How To Identify Window Seal Failure And What To Do About It

January 13, 2023

How To Identify Window Seal Failure And What To Do About It

If you own an older home or your windows weren’t installed professionally, chances are good that at least a couple of your window seals are failing, leaving you with less energy efficiency, a less comfortable home, home value depreciation, compromised views and visibility, wood rot, metal rust, and possibly something much harder to detect – mold and mildew that can damage your health.

Below, you’ll learn how to identify window seal failure, what you can do yourself to limit the problem from worsening, and how Keyprime’s door and window experts can help.

What is a window seal?

While older windows were made with a single pane, modern windows are usually double-paned and filled with inert gas (like argon or krypton) to reduce heat transfer of cold or heat from outdoors. Besides their weather resistance and insulation benefits, which are especially critical in Minnesota winters, these insulated gas units or “IGUs” offer unmatched clarity – that is, unless they’re compromised by a common problem – broken window seals.

How to detect a failed window seal

Seals of all types can fail – whether rubber, plastic, felt, metal, or some combination of bonded materials. Manufacturing issues and improper installation are the usual suspects, but perfectly fitted windows will wear down over time. Direct sunshine, cleaning chemicals, harsh winds, house settling, packed and melting snow, and even your typical unchecked moisture takes a toll. Not too many homeowners have the knowledge, interest, or foresight to keep an eye on their windows and window seals.

Here are the common signs of window seal failure:

  • Condensation is #1. If your gorgeous views have been hampered by humidity, it may not be the outside of your window. Moist air can seep into a broken window seal as your warm home meets the cold temps outside, causing hazy or foggy windows.
  • Cold, drafty home. This one’s obvious. Window seals do just what the name implies. In the winter, if you notice a particularly cool spot inside, it’s to inspect windows.
  • Distortion of glass. Gas leakage out of an insulated glass unit may cause window panes to bow inward. This shifting is easiest to see from the exterior, but if you stand in front of your window from the inside, you may notice a distorted reflection compared to other windows in the house.

Other signs of a failed window seal include insect intrusion, damaged window frames, and windows that are hard to open and close.

How to prevent failed window seals

Like with most home-maintenance, a little attention and TLC can go a long way in preventing window seal damage. Here are some easy, preventative maintenance tips for sustaining the life of your triple or double-pane windows.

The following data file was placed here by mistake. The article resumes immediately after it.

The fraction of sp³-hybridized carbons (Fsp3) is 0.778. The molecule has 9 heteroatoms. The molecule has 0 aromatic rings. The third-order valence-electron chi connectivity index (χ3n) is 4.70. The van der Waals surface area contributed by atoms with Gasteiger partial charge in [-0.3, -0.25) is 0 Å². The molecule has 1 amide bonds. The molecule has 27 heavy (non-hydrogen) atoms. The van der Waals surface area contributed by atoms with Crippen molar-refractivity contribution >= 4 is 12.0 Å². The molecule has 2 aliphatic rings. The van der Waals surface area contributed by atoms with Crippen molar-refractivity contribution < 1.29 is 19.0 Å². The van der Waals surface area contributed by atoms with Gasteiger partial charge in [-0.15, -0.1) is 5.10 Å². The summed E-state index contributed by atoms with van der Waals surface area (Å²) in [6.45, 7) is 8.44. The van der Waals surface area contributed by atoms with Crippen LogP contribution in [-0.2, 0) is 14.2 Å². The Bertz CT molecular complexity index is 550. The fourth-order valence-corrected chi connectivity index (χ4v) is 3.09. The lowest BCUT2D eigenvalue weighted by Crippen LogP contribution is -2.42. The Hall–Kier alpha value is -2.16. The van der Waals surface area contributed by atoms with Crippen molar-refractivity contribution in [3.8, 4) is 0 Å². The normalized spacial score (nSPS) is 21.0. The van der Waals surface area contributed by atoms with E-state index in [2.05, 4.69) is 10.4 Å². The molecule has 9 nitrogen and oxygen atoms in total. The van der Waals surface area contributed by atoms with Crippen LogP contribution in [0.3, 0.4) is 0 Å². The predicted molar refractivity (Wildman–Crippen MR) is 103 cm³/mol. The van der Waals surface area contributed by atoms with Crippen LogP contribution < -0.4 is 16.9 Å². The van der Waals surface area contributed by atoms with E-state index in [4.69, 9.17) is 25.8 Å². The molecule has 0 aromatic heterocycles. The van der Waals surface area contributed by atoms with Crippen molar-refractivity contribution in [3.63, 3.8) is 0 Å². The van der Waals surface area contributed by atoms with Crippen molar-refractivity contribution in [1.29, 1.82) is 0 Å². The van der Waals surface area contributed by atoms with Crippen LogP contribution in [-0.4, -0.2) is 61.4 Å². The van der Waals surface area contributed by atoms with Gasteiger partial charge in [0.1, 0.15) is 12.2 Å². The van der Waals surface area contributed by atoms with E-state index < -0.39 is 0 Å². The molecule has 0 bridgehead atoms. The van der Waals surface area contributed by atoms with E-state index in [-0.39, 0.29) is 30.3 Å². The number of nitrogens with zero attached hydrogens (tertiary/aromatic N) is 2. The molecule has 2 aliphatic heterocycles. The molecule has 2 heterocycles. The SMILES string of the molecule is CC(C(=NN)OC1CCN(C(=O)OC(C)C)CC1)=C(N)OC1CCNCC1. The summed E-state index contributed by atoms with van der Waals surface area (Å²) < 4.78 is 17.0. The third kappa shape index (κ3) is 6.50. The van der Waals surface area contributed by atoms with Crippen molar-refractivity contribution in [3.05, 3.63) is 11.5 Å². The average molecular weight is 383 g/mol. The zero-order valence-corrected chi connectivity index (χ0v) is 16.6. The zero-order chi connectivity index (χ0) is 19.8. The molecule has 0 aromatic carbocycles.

• Before adding a window film to your panes, check your window warranty. This type of DIY modification can void your warranty and leave you without coverage.
  • Inspect your windows occasionally and caulk any gaps between the panes and sash.
  • Avoid heat guns and chemical strippers to remove old paint and varnish. Excessive heat or unnatural chemicals can (and will) damage window seals.
  • Avoid cleaning your windows with a high-pressure washer that could tear seals or work its way into the sash.

If window seal damage occurs, do I repair or replace?

Understanding your window warranty is the first step – how long the window is covered, whether the manufacturer will provide a replacement IGU if a seal breaks, and whether you’ll be on the hook to hire a contractor to replace this IGU, or if the manufacturer will send their own technicians to your home. If they determine that the damage occurred for reasons other than a defective product, your warranty may be void.

Once you know if you’re responsible for repairs or replacement, consider the extent of the damage and whether the rest of your window besides the seal is of high enough quality and value to justify a repair. In all likelihood, temporary solutions like defogging and caulking won’t be worth it. Replacing the IGU is often as costly as a full replacement.

That’s why hiring a contractor to install new windows is the best option in most cases – especially if you have older windows or two or more damaged windows. Investing in professional installation of the newest window technologies will help ensure long-lasting seals, increase energy efficiency, improve indoor air quality, and add surprising value and beauty to your home.

Keyprime’s expert window team can help. We know Minnesotan homes and weather, and we’ll find the best product for your needs – whether it be wood, clad, or the more popular vinyl windows. Contact us today for a free inspection.

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